CLOVERDALE — There’s a little barn on the Surrey-Langley border that’s all modern and pretty and couldn’t be more picturesque. Green grass all around, towering trees overhead – it’s the type of setting you might see on a postcard.
But inside it’s a different story. They’ve really let this place go to the dogs, and Linda Fedje couldn’t be happier.
At her “regular” job, she breeds and raises Golden Retrievers on her home turf in Cloverdale, as she’s done for the past 15 years. But these days you’re just as likely to see her, along with a whole posse of friends, clients and associates, at the little barn on the border. With a bunch of dogs. Really big dogs.
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On a recent Saturday afternoon at the barn, Fedje and her human and canine compatriots did what they like to do best of all: perform. Ten people in all, and just as many dogs.
Among the humans, Jenny Rogers runs High Seas Newfoundlands, a small, Surrey-based kennel specializing in one of the most humongous breeds around: the Newfoundlander. Retiree Richard Neely, 79, hopped aboard because his daughter Janet, who works with Rogers at High Seas, suggested it.
Soon, the conversation ended, someone fired up the music and the group launched into its routine. Part parade, part dance, part look-at-what-this-dog-can-do showcase, it’s an intricate 20-minute affair that surely must task the memory as much as anything else.
First, they’re in a single row, coming straight at me. Rogers blurted out “windshield wiper,” and the row split in halves, each half mimicking the pivoting action of a, yes, windshield wiper.
The show continued and the dogs, all Newfoundlanders and Golden Retrievers, and their human counterparts sashayed this way and that, somehow avoiding any monumental collisions in the middle. It’s pretty and it’s impressive, and it left little doubt that anyone in the room would rather be doing anything else.
The performance is also the realization of a dream for Fedje, the group leader. She started her breeding business 15 years ago when a friend suggested she needed a hobby. A Golden Retriever fanatic practically from birth, she agreed and soon opened Kulalani Goldens. Not long after, she quit her job in the satellite-TV business.
“The name Kululani came about during a trip to my favorite place, Hawaii,” she explained. “I spent a lot of time sitting on the beach thinking about my dogs. In Hawaiian, Kululani means ‘heavenly gold.’ It was a perfect fit.”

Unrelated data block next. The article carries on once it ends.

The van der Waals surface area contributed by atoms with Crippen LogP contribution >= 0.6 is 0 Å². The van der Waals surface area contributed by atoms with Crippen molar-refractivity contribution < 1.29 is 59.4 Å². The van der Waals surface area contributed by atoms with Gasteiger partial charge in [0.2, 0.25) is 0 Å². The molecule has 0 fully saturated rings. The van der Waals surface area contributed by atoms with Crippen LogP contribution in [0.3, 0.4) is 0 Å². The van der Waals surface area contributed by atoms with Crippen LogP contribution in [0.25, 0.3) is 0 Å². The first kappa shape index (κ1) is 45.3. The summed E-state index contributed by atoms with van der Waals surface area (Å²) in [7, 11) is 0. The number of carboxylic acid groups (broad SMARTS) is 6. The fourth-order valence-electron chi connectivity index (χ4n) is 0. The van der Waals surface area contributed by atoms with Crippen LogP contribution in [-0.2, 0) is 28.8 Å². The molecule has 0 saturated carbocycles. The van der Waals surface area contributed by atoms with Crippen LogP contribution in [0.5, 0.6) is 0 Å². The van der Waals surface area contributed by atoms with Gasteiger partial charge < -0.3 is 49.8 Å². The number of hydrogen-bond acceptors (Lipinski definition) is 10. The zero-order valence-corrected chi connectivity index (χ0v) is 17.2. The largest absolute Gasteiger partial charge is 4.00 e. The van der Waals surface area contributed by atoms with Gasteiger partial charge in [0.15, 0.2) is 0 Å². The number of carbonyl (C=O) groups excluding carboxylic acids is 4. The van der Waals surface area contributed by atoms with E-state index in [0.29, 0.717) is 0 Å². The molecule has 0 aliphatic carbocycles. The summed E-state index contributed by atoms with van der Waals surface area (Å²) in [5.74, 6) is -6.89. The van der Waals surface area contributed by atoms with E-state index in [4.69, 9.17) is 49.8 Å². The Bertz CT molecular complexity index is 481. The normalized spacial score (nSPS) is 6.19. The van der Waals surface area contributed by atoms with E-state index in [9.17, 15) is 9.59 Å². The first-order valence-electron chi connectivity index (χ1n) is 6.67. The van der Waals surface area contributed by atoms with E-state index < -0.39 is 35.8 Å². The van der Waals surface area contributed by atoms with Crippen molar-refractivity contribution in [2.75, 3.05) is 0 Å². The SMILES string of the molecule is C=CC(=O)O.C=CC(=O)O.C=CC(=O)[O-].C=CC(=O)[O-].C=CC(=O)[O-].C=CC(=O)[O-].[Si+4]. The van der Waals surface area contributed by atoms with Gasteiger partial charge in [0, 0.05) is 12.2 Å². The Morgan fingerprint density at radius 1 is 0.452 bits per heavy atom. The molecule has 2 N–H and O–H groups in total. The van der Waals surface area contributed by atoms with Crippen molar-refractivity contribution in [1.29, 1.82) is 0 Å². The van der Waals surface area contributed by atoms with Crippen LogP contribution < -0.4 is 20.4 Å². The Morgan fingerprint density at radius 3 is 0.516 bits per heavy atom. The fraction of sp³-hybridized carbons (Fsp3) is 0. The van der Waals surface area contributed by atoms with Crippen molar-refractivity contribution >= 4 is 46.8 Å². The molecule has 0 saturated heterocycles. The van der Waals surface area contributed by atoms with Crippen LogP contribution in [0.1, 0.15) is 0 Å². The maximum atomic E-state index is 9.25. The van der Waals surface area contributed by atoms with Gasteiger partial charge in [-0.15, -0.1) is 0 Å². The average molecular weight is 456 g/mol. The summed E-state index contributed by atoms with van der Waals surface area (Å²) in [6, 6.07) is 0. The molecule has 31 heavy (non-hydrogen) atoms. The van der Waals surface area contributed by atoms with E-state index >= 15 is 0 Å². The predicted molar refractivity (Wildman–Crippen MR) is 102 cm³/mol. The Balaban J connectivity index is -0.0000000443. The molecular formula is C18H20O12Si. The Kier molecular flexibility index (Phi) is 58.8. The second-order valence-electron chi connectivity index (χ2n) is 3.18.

But several years ago, Fedje realized that owning and raising dogs wasn’t enough.
“I wanted to train them. I wanted to relate to dogs in a better way. And I wanted to teach people. I could see there were a lot of people who needed help.”
And so, 4 Paws on the Run was born. There were teething pains at first, running a second business in gypsy fashion, bouncing from halls to distant church basements. But all that came to an end when a good buddy offered Fedje her little barn on 192nd Street.
Today, 4 Paws on the Run sports a permanent location, a gaggle of customers and, of course, that dancing, prancing drill team. Indeed, the squad is already a veteran of several shows, and is currently gearing up for its next, at the Vancouver Pet Lover Show, this weekend (Saturday, Feb. 27 and Sunday, Feb. 28) at Abbotsford Tradex Centre. Fedje and company will perform both days; for details, visit PetLoverShow.ca.
“What’s really interesting to people is that these are large-breed dogs, and they’re doing these things that are usually reserved for the little breeds,” Fedje said.
Worldwide fame may await, but it’s the seniors circuit that really interests these folks, Rogers explained.
“What we wanted to do was some volunteer outreach,” she said. “And all the dogs are pretty friendly. When I’m working, I do work in senior’s homes and I know seniors get kid of bored sometimes in these facilities. It’s nice to have some music and some pets to liven it up.”
Last Christmas, the gang put on a holiday-themed gig at the Al Hogg Pavilion in White Rock. They dressed the dogs in costume and had them dance to carols, and handed out gifts. More recently, they swooped in on The Residence at Morgan Heights.
“After the last show,” Neely recalled, “we took the dogs around and introduced them to the people. So I took (Newfoundlander) Rio over to this one lady. She asked, ‘Do those dogs drool?’ and I said, ‘Well yes, if there’s food around.’ And this older gentleman leaned over from his wheelchair and said, ‘Well, I drool too.’”
The team wants to do more. Fedje, who recently lost a good friend who lived at a seniors’ facility, discuses openly the emotional impact it had on her and the school. All enquiries are welcome, she added. To reach 4 Paws on the Run, call 604-574-7248 or email firstname.lastname@example.org.